Old Apple Tree We Wassail Thee..
In the dark and gloomy evenings of mid January, a strange sight can be seen up and down the West Country. Processions of people armed with pots and pans can be seen flanking a mysterious figure with a distinctive green hue, lit by flaming torches. Welcome to the ancient pagan tradition of wassailing. This magical scene has graced the streets of England’s cider making counties for centuries. Wassail, from the old Norse ‘vaes hael’ meaning good health, has been occurring throughout England since feudal times to bless the orchards and scare off evil spirits to ensure a good harvest the next year. So if you’ve ever wondered what was involved, here’s a brief guide to wassailing, Devon style!
The Green Man, along with the wassail queen (or king) leads a parade to a tree, often the oldest in the orchard. Traditionally apple cake is shared amongst the revellers and whoever finds a clove in their cake becomes the queen (or king). Adorned with a crown of ivy, the queen dips a piece of toast in some cider which is lifted and placed in the boughs of the tree to attract favourable spirits. More cider is then poured round the base of the tree, and evil spirits are scared away with loud noises – pots and pans are banged together along with lots of shouting, (making as much noise as you like, kids love this bit!) The tree is serenaded by the crowd often with the traditional wassailing song, followed by a volley of shotgun fire. The evening wouldn’t be complete without traditional morris dancing and more often that not a specially written Mummers play.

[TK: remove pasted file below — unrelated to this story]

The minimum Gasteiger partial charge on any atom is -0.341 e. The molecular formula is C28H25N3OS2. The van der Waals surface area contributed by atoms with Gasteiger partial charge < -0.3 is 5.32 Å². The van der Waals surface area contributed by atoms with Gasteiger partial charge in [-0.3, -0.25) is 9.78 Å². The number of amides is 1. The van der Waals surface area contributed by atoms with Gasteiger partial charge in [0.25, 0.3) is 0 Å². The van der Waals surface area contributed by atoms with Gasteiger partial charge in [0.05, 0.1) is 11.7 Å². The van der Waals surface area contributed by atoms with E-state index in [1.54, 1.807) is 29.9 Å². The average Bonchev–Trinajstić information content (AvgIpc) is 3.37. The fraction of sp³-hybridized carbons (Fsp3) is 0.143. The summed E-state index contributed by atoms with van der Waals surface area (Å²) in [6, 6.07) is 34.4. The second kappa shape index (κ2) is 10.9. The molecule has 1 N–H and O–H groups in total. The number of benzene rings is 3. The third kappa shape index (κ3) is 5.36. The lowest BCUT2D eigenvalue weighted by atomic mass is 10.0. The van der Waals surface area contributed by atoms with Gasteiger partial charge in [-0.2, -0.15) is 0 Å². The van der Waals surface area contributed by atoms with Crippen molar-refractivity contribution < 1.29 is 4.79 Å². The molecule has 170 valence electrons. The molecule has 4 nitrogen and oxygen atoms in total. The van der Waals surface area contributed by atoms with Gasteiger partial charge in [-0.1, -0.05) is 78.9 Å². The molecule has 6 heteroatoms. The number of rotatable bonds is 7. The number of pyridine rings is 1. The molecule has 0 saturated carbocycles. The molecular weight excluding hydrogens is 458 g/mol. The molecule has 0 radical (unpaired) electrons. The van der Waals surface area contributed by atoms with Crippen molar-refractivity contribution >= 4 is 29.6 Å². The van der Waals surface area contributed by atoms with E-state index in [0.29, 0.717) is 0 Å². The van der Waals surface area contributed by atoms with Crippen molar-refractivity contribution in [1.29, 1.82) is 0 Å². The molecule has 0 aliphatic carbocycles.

Bonfires are lit to keep away the spirits and the evening ends with much cider drinking and merriment. So if you hear of a wassail near you, why not go along, grab a drink and toast the apple trees!
The Wassail Song
SING: Old apple tree we wassail thee
And hope that thou shalt bear
For the Lord doth know
Where we shall be
Come apples another year.
For to bloom well
And to bear well so merry let us be
Let every man take off his hat
And shout out to the old apple tree.
SHOUT: Old Apple tree, we wassail thee,
And hoping thou will be
Hat fulls, cap fulls, three bushel bagfuls
A little heap under the stairs.